The why & how of pest management

Pest plants and animals are one of the greatest threats to the region’s remaining indigenous biodiversity.

Towards Predator-Free Taranaki

This initiative builds on existing pest-control and biodiversity programmes to ensure Taranaki's native flora and fauna can thrive and increase.

Find out more about Towards Predator-Free Taranaki

Introduced animals such as feral goats and deer eat native vegetation and damage habitats that are important to other native species.

Possums are a major threat to both native flora and fauna and can also transmit bovine TB to domestic livestock.  Effective TB control requires possum numbers to be kept extremely low.

Mustelids (stoats, ferrets and weasels) pose a significant threat to our indigenous biodiversity, particularly indigenous fauna species. They can also have a considerable negative impact on primary production.

Many introduced plant species compete with native plants for space and resources changing native habitats, resulting in further biodiversity losses.

Pest Management Plan & Biosecurity Strategy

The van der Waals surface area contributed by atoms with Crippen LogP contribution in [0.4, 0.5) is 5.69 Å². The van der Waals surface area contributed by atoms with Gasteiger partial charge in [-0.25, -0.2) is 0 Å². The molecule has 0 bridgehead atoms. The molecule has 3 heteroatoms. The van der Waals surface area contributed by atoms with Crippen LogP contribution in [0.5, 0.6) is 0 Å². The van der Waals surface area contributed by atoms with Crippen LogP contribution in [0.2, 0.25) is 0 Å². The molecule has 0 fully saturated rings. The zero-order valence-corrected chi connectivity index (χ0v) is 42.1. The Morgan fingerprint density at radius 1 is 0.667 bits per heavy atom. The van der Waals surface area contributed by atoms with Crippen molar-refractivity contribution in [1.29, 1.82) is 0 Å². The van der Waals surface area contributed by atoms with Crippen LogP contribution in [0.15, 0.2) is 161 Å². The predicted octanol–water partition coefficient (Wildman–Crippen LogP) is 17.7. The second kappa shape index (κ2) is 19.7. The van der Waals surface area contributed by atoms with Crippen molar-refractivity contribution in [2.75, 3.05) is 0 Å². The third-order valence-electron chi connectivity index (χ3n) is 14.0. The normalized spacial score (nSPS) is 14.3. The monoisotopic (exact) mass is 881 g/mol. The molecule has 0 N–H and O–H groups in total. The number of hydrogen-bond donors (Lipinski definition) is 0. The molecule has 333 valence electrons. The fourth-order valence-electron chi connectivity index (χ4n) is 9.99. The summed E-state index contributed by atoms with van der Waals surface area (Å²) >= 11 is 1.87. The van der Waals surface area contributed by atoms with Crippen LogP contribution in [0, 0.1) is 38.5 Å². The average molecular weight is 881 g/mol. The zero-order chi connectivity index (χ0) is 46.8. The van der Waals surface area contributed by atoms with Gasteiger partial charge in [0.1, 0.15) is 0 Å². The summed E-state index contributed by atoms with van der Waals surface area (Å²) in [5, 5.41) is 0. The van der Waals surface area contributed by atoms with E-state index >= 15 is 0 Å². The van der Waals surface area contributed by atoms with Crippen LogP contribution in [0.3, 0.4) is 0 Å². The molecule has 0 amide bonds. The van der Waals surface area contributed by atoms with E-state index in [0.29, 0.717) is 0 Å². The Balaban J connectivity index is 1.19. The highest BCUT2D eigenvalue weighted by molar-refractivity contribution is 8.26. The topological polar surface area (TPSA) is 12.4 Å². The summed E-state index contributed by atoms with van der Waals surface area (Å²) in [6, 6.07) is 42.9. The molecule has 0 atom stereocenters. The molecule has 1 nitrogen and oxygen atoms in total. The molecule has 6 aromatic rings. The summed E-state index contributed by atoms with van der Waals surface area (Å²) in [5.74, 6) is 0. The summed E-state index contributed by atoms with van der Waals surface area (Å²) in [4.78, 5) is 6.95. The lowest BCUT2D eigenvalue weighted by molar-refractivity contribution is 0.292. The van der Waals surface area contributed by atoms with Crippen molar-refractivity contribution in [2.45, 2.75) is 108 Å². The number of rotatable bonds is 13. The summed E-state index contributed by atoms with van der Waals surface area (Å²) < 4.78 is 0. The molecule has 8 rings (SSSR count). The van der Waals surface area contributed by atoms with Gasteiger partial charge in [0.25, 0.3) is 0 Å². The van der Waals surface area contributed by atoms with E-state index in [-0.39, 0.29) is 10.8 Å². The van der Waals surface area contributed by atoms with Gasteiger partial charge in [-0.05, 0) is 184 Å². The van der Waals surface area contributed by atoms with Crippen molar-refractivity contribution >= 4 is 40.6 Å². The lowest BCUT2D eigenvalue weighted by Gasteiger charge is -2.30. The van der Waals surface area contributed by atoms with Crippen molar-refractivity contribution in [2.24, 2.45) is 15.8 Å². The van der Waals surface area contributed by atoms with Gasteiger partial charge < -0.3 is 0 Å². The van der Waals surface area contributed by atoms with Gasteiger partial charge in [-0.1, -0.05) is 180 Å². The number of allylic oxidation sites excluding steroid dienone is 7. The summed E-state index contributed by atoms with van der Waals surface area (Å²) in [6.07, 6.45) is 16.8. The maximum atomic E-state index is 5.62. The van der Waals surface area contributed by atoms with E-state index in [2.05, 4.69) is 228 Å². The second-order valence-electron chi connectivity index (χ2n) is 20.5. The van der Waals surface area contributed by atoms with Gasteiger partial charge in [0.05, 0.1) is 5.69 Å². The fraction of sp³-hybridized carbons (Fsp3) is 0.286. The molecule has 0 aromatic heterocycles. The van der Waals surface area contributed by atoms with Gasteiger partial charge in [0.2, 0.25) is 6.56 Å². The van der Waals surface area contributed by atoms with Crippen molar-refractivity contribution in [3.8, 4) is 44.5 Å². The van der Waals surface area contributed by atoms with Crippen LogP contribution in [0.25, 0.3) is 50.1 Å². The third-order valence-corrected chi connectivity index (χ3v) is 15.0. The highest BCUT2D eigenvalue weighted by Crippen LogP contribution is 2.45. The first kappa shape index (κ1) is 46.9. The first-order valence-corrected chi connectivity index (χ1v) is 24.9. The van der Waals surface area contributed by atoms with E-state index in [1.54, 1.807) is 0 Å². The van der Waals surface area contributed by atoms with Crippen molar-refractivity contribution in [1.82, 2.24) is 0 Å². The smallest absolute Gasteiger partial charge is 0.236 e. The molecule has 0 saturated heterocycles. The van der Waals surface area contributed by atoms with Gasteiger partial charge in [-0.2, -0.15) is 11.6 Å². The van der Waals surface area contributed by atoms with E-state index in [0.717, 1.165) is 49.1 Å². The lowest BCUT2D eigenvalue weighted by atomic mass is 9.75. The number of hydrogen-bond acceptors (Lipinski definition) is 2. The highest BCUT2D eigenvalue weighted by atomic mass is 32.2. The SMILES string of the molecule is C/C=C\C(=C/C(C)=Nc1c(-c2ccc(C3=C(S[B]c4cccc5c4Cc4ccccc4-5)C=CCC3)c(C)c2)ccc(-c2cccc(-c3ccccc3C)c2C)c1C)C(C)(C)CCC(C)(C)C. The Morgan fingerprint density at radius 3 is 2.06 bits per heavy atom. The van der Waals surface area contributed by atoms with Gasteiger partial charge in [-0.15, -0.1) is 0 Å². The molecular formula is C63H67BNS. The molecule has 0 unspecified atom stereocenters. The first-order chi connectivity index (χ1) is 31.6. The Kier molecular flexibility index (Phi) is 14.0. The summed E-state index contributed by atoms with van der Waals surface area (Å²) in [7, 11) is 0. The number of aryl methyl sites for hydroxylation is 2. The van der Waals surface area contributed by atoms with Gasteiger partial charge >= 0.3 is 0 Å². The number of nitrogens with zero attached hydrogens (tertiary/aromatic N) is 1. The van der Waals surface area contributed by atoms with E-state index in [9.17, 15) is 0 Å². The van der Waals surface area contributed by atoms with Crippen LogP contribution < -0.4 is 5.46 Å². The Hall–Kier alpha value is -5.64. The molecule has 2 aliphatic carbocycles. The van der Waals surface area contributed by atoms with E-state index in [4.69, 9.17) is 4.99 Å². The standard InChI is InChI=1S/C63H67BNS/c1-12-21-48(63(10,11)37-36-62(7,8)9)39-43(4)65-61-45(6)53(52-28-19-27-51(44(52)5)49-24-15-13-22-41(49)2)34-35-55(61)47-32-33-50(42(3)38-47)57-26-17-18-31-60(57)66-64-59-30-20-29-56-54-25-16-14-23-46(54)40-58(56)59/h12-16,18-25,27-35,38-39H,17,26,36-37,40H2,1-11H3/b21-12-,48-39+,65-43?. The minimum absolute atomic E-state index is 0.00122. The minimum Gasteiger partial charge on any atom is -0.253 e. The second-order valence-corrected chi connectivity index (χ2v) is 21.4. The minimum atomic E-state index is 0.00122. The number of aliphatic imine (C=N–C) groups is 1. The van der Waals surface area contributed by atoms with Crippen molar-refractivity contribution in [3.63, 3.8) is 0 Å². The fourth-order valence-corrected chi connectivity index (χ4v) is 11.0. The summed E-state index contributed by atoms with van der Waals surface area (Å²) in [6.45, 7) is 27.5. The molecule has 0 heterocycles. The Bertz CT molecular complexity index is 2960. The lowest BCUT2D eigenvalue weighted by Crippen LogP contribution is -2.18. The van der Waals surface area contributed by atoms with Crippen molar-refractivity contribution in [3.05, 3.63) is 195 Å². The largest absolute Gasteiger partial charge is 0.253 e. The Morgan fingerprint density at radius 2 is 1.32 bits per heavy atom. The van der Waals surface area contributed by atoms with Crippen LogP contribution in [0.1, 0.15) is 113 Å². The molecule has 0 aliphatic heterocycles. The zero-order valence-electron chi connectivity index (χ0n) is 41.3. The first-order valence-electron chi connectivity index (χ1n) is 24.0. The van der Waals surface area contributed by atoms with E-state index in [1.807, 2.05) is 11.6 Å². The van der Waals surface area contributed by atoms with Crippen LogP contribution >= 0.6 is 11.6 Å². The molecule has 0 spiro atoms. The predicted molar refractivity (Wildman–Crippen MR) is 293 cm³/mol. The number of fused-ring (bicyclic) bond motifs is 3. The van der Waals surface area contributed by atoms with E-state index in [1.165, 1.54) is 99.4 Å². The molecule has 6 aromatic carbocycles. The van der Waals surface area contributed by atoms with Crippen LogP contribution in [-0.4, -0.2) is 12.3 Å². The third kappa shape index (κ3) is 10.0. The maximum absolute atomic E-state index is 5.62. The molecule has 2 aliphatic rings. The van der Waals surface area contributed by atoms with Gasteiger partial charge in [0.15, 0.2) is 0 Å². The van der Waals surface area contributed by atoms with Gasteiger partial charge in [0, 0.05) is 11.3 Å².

The Council's pest management activities are guided by the Regional Pest Management Plan for Taranaki and the TRC Biosecurity Strategy. 

The Plan is the Council's 'rulebook' that targets specific pests for eradication or sustained control in the region. The Strategy outlines our broader biosecurity goals and actions, covering all pests and harmful organisms, not just those in the Plan.

Pest animals

The Council’s main focus for pest animal control is possum control through our Self-help Possum Control and Urban Possum Control programmes, as well as mustelid control implemented through the Towards Predator-Free Taranaki programme. 

We also monitor the management of other pests in the region and assist the Department of Conservation (DOC) to eradicate four species of exotic fish from our waterways. DOC is a very good source of information on how to stop the spread of pest fish in New Zealand.

Potential pests

Some species have potential to become new pests. The rainbow lorikeet, for example introduced parrot competes with native birds, dominating food sources and nesting sites. and damaging fruit crops. See the Ministry for Primary Industries website for more details.

Pest plants

Each pest plant identified has a management programme according to its designation. Our focus is on controlling pest plants categorised for eradication and containment

If you are unsure about your obligations in managing pest plants or for help and advice, contact our Environment Services team